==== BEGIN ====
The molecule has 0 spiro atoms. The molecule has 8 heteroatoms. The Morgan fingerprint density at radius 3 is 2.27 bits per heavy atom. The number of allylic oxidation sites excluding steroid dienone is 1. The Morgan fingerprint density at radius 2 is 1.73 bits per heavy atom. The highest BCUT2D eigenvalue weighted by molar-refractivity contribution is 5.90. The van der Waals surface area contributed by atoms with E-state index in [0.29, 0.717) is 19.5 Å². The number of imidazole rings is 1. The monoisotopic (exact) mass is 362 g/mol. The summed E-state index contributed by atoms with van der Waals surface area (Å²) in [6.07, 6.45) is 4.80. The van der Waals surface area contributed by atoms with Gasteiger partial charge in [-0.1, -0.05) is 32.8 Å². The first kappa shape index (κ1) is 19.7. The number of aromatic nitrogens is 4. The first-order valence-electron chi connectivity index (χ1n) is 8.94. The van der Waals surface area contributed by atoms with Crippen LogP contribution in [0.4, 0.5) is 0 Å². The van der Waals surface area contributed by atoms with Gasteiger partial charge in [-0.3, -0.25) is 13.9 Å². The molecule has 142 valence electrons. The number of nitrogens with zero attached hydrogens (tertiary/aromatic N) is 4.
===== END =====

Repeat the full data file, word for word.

The molecule has 0 spiro atoms. The molecule has 8 heteroatoms. The Morgan fingerprint density at radius 3 is 2.27 bits per heavy atom. The number of allylic oxidation sites excluding steroid dienone is 1. The Morgan fingerprint density at radius 2 is 1.73 bits per heavy atom. The highest BCUT2D eigenvalue weighted by molar-refractivity contribution is 5.90. The van der Waals surface area contributed by atoms with E-state index in [0.29, 0.717) is 19.5 Å². The number of imidazole rings is 1. The monoisotopic (exact) mass is 362 g/mol. The summed E-state index contributed by atoms with van der Waals surface area (Å²) in [6.07, 6.45) is 4.80. The van der Waals surface area contributed by atoms with Gasteiger partial charge in [-0.1, -0.05) is 32.8 Å². The first kappa shape index (κ1) is 19.7. The number of aromatic nitrogens is 4. The first-order valence-electron chi connectivity index (χ1n) is 8.94. The van der Waals surface area contributed by atoms with Crippen LogP contribution in [0.4, 0.5) is 0 Å². The van der Waals surface area contributed by atoms with Gasteiger partial charge in [-0.3, -0.25) is 13.9 Å². The molecule has 142 valence electrons. The number of nitrogens with zero attached hydrogens (tertiary/aromatic N) is 4.